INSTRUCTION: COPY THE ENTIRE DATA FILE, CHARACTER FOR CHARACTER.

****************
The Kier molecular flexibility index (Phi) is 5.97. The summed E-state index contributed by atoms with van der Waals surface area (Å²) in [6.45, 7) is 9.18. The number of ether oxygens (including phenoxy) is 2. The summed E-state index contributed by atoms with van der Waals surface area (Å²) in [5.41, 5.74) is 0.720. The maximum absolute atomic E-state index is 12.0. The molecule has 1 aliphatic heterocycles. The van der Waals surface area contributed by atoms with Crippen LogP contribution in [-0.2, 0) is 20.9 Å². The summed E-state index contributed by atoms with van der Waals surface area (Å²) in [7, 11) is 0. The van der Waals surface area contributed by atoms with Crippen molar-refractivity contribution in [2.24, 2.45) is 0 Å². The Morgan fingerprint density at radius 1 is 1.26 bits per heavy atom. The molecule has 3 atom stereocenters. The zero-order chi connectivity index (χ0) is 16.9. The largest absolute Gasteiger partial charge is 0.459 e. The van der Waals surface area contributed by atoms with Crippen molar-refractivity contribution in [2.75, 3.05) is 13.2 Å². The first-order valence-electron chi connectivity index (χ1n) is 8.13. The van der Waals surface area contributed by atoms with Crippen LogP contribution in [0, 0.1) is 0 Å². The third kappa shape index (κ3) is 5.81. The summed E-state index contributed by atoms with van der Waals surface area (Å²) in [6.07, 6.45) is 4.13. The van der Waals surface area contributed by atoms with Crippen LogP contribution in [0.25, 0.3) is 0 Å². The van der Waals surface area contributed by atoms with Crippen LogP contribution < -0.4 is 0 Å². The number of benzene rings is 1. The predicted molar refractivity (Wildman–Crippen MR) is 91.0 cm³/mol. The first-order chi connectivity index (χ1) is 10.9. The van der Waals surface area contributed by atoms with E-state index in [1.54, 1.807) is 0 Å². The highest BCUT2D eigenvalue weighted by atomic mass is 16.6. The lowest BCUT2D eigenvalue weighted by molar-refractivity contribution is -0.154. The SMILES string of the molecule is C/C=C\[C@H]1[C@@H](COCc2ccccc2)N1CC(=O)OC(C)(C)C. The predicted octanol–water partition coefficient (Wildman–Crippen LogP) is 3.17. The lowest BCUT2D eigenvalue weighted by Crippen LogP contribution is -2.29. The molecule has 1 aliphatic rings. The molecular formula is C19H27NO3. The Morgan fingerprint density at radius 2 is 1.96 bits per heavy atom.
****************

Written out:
The Kier molecular flexibility index (Phi) is 5.97. The summed E-state index contributed by atoms with van der Waals surface area (Å²) in [6.45, 7) is 9.18. The number of ether oxygens (including phenoxy) is 2. The summed E-state index contributed by atoms with van der Waals surface area (Å²) in [5.41, 5.74) is 0.720. The maximum absolute atomic E-state index is 12.0. The molecule has 1 aliphatic heterocycles. The van der Waals surface area contributed by atoms with Crippen LogP contribution in [-0.2, 0) is 20.9 Å². The summed E-state index contributed by atoms with van der Waals surface area (Å²) in [7, 11) is 0. The van der Waals surface area contributed by atoms with Crippen molar-refractivity contribution in [2.24, 2.45) is 0 Å². The Morgan fingerprint density at radius 1 is 1.26 bits per heavy atom. The molecule has 3 atom stereocenters. The zero-order chi connectivity index (χ0) is 16.9. The largest absolute Gasteiger partial charge is 0.459 e. The van der Waals surface area contributed by atoms with Crippen molar-refractivity contribution in [2.75, 3.05) is 13.2 Å². The first-order valence-electron chi connectivity index (χ1n) is 8.13. The van der Waals surface area contributed by atoms with Crippen LogP contribution in [0, 0.1) is 0 Å². The third kappa shape index (κ3) is 5.81. The summed E-state index contributed by atoms with van der Waals surface area (Å²) in [6.07, 6.45) is 4.13. The van der Waals surface area contributed by atoms with Crippen LogP contribution in [0.25, 0.3) is 0 Å². The van der Waals surface area contributed by atoms with Crippen LogP contribution < -0.4 is 0 Å². The number of benzene rings is 1. The predicted molar refractivity (Wildman–Crippen MR) is 91.0 cm³/mol. The first-order chi connectivity index (χ1) is 10.9. The van der Waals surface area contributed by atoms with E-state index in [1.54, 1.807) is 0 Å². The highest BCUT2D eigenvalue weighted by atomic mass is 16.6. The lowest BCUT2D eigenvalue weighted by molar-refractivity contribution is -0.154. The SMILES string of the molecule is C/C=C\[C@H]1[C@@H](COCc2ccccc2)N1CC(=O)OC(C)(C)C. The predicted octanol–water partition coefficient (Wildman–Crippen LogP) is 3.17. The lowest BCUT2D eigenvalue weighted by Crippen LogP contribution is -2.29. The molecule has 1 aliphatic rings. The molecular formula is C19H27NO3. The Morgan fingerprint density at radius 2 is 1.96 bits per heavy atom.